by Staff Writer in
eSports Betting News

The European Union has passed a landmark resolution which recognizes esports and its burgeoning industry as “an integral part of Europe’s cultural heritage”. The resolution puts the spotlight on the value of esports while encouraging funding, regulation and a long-term strategy that would benefit all involved.

The global esports industry has enjoyed astronomical growth over the past decade, yet any form of regulation is still largely handled by the publishers and developers of popular games such as Call of Duty, League of Legends, Overwatch, and many more. However, with the just passed resolution, there is the hope of standardization of the industry, specifically within Europe.

The resolution was a long time coming, as the processes leading to it started a year ago when the EU parliament called for research on the industry as part of its sports policy. Reports on esports analysis and policy recommendations were submitted earlier this year.

The final and amalgamated report shed light on issues such as definitions, the role of esports in education, culture, media, technology, provision of a legal framework, amongst many others. After several amendments, adoption of the report by the Culture and Education committee (CULT) and an eventual debate by members of the parliament, the resolution was passed after it garnered 560 votes in favour and 34 votes against.

The resolution raised questions concerning the ambiguous state of the industry, calling attention to the immense possibilities lying within it. The resolution highlighted the need for funding, creation of legal frameworks, development of a charter with game publishers and developers in light of data privacy and cybersecurity, and many more. In terms of betting, the resolution called for safeguarding the industry from issues such as doping, match-fixing, illegal gambling and other vices through player education and the promotion of positive values and skills.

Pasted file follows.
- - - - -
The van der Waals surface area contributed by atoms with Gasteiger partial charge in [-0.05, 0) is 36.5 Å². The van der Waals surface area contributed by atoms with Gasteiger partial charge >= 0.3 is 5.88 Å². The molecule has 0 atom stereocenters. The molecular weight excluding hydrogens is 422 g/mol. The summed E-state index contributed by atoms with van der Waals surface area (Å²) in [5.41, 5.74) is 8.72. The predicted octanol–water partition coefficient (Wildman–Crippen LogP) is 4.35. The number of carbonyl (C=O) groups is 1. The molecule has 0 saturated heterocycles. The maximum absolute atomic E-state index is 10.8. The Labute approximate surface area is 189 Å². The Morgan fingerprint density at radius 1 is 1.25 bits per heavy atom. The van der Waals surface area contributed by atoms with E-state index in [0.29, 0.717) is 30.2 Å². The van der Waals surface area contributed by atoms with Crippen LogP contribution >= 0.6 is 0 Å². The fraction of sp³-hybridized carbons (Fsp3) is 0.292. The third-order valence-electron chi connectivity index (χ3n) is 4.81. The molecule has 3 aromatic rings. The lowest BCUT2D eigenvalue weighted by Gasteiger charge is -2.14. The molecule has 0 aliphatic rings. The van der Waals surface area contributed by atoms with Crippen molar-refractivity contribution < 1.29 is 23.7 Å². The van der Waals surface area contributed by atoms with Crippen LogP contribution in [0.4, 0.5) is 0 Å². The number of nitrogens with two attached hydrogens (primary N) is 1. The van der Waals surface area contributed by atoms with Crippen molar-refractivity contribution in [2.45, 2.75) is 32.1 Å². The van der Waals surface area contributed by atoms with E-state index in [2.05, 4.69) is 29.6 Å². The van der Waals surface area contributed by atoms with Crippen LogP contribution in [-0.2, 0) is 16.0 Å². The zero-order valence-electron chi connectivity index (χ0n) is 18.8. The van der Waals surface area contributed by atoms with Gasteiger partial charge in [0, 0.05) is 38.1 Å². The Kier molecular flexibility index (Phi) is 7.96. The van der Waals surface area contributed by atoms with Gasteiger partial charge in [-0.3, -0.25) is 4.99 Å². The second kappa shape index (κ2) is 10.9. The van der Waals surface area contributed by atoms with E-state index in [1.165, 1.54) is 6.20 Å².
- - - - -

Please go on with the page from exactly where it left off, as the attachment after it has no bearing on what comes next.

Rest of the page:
While commenting on the achievement, Tomasz Frankowski, EPP Group coordinator in the European parliament, noted: “Videogames have a huge economic potential in the creative and cultural sectors. The European Union has more than 80,000 people working in the sector and is home to some 5,000 development studios, some of which are world leaders. It is also one of the few cultural and creative industry to have experienced turnover growth during the COVID-19 crisis.”

Nepomuk Nothelfer, a legal researcher for the EU on esports, also expressed enthusiasm for the resolution. He said: “The resolution alone is a gigantic recognition of gaming and esports. [But] I get the feeling the real work will begin after the resolution. Most of the time it’s before the resolution because now you have a plan, and you can act on it. But in esports it’s still so complicated. … I get the feeling that the stages afterwards will take a long time.”

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